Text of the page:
in
Molecular Therapy
volume
20
issue
7
pages
59 - 1349
publisher
Nature Publishing Group
external identifiers
  • scopus:84863445336
ISSN
1525-0024
DOI
10.1038/mt.2012.15
language
English
LU publication?
no
id
0faec6df-3b26-40a7-82be-283bfbeccf67
date added to LUP
2018-10-08 22:11:57
date last changed
2019-02-20 11:30:02
@article{0faec6df-3b26-40a7-82be-283bfbeccf67,
  abstract     = {<p>Tolerance induction, and thus prevention of autoimmunity, is linked with the amount of self-antigen presented on thymic stroma. We describe that intrathymic (i.t.) delivery of the autoantigen, myelin oligodendrocyte glycoprotein (MOG), via a lentiviral vector (LV), led to tolerance induction and prevented mice from developing fulminant experimental autoimmune encephalomyelitis (EAE). This protective effect was associated with the long-term expression of antigen in transduced stromal cells, which resulted in the negative selection of MOG-specific T cells and the generation of regulatory T cells (Tregs). These selection events were effective at decreasing T-cell proliferative responses and reduced Th1 and Th17 cytokines. In vivo, this translated to a reduction in inflammation and demyelination with minimal, or no axonal loss in the spinal cords of treated animals. Significantly intrathymic delivery of MOG to mice during the priming phase of the disease failed to suppress clinical symptoms despite mice being previously treated with a clearing anti-CD4 antibody. These results indicate that targeting autoantigens to the thymic stroma might offer an alternative means to induce the de novo production of tolerant, antigen-specific T cells; however, methods that control the number and or the activation of residual autoreactive cells in the periphery are required to successfully treat autoimmune neuroinflammation.</p>},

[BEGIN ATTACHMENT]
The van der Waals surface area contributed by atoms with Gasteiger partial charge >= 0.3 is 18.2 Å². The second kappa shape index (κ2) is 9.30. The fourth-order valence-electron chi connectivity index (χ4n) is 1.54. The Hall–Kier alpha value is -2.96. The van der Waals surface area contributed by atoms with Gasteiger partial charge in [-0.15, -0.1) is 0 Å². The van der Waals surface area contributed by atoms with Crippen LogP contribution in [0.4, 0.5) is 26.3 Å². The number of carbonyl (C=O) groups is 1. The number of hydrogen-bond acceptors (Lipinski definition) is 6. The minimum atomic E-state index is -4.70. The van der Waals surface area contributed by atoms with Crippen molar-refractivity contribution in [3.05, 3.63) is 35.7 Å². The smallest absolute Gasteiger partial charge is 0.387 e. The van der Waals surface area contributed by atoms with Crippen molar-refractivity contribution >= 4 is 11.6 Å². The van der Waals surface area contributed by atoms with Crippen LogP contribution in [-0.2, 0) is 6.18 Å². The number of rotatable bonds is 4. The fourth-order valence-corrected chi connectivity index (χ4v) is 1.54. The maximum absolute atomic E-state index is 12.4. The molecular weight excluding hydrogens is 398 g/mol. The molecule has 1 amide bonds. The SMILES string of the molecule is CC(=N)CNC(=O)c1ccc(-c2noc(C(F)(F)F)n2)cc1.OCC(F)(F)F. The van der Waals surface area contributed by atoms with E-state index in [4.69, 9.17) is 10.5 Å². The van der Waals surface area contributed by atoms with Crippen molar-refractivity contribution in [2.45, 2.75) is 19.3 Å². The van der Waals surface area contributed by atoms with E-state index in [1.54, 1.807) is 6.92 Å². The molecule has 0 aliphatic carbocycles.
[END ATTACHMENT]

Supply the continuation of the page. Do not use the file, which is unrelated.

author       = {Siatskas, Christopher and Seach, Natalie and Sun, Guizhi and Emerson-Webber, Ashley and Silvain, Aude and Toh, Ban-Hock and Alderuccio, Frank and Bäckström, B Thomas and Boyd, Richard L and Bernard, Claude C},
  issn         = {1525-0024},
  keyword      = {Animals,Disease Progression,Encephalomyelitis, Autoimmune, Experimental/genetics,Female,Genetic Vectors,Immune Tolerance,Lentivirus/genetics,Lymphocyte Activation,Mice,Mice, Inbred C57BL,Mice, Transgenic,Myelin-Oligodendrocyte Glycoprotein/biosynthesis,Random Allocation,Th1 Cells/immunology,Th17 Cells/immunology,Thymus Gland/immunology,Transduction, Genetic},
  language     = {eng},
  number       = {7},
  pages        = {59--1349},
  publisher    = {Nature Publishing Group},
  series       = {Molecular Therapy},
  title        = {Thymic gene transfer of myelin oligodendrocyte glycoprotein ameliorates the onset but not the progression of autoimmune demyelination},
  url          = {http://dx.doi.org/10.1038/mt.2012.15},
  volume       = {20},
  year         = {2012},
}